“We managed to top our pool and that was our initial aim, to get ourselves into a position to go deeper into the tournament.

“Obviously, the following week in the quarter-final against Argentina it’s an area that people have gone over in their minds, watched the game multiple times and, unfortunately, no matter how many times you watch it, the score stays the same. We didn’t get the success that we wanted to and it was a disappointing result on the day.

“We’ve looked at that game in isolation, the coaches have looked at it and we’ve looked at the week and what we didn’t want to get hung up on – our whole four-year cycle. Yes, the result meant that we were out of the World Cup, but there were broader things that we were interested in that led to a performance, or a lack of performance, and that’s where we really started to drill down across all areas over a wider period of time.

“There were a number of things that we looked at across the report in segments that make up the team and how the team functions. There’s a lot of things that have been addressed that show were we can get incremental gains in a lot of areas.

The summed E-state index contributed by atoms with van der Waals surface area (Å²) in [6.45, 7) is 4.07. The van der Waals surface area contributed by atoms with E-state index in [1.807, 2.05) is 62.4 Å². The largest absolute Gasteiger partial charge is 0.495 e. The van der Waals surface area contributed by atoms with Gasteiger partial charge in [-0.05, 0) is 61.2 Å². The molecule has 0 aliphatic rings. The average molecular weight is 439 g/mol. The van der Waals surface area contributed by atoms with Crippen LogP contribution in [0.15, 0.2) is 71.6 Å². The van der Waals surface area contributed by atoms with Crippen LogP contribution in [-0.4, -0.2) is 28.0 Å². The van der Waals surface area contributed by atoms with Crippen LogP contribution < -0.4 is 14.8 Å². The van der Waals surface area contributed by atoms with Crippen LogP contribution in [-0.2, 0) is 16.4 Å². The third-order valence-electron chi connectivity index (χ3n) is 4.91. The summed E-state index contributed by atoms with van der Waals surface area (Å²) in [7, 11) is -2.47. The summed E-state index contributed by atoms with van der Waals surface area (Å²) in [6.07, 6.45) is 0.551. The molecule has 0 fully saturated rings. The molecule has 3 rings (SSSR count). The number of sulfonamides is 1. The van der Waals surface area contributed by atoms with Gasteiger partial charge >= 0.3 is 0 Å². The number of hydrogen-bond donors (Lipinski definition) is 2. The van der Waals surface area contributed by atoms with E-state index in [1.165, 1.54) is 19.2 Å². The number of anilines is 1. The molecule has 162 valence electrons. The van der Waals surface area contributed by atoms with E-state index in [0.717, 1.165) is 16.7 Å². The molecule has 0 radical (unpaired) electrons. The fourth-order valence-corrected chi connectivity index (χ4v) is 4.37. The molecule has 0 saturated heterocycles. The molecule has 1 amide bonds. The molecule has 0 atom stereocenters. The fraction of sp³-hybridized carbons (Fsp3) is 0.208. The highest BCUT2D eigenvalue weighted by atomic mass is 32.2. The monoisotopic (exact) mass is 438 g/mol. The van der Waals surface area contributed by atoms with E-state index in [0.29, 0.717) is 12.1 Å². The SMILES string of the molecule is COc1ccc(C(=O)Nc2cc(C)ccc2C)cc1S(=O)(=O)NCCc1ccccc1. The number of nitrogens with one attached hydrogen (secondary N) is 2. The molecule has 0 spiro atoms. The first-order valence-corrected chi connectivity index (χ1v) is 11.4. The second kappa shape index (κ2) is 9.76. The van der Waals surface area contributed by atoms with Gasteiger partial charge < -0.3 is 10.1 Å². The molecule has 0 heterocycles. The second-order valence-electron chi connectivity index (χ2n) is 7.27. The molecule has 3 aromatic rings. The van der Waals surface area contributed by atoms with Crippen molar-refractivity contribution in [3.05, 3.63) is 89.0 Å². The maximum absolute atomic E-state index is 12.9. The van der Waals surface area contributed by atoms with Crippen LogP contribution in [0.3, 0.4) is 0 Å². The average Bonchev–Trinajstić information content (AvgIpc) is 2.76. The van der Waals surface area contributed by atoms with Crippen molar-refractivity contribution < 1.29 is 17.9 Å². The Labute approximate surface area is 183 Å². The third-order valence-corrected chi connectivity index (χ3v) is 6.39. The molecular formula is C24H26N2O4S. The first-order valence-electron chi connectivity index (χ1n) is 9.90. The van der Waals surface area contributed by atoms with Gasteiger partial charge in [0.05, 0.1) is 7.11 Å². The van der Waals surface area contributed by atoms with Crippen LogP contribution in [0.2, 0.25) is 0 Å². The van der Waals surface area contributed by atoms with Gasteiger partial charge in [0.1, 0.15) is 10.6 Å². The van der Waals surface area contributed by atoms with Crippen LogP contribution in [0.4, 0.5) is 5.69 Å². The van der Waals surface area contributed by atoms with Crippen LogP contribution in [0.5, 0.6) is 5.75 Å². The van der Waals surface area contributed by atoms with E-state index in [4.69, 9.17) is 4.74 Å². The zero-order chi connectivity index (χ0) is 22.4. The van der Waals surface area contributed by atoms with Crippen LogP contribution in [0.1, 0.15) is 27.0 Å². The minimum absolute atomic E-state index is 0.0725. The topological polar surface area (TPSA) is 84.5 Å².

Luke Fitzgerald, Rhys Ruddock and Rob Kearney dejected after the game Source: Dan Sheridan/INPHO

“Professional sport is about fine margins and there’s a number of things that we’ve been able to identify and give us the fine margins in an aggregate sense that will help us going forward.

“The week itself, it’s been well documented the position we got ourselves in, with suspension with Sean [O’Brien] and the injuries we received over the from the previous game. They’re things that are obviously out of your control but some of the things that had been worked on over the previous years had been to build depth in Irish rugby and it still remains a very key factor for us moving forward.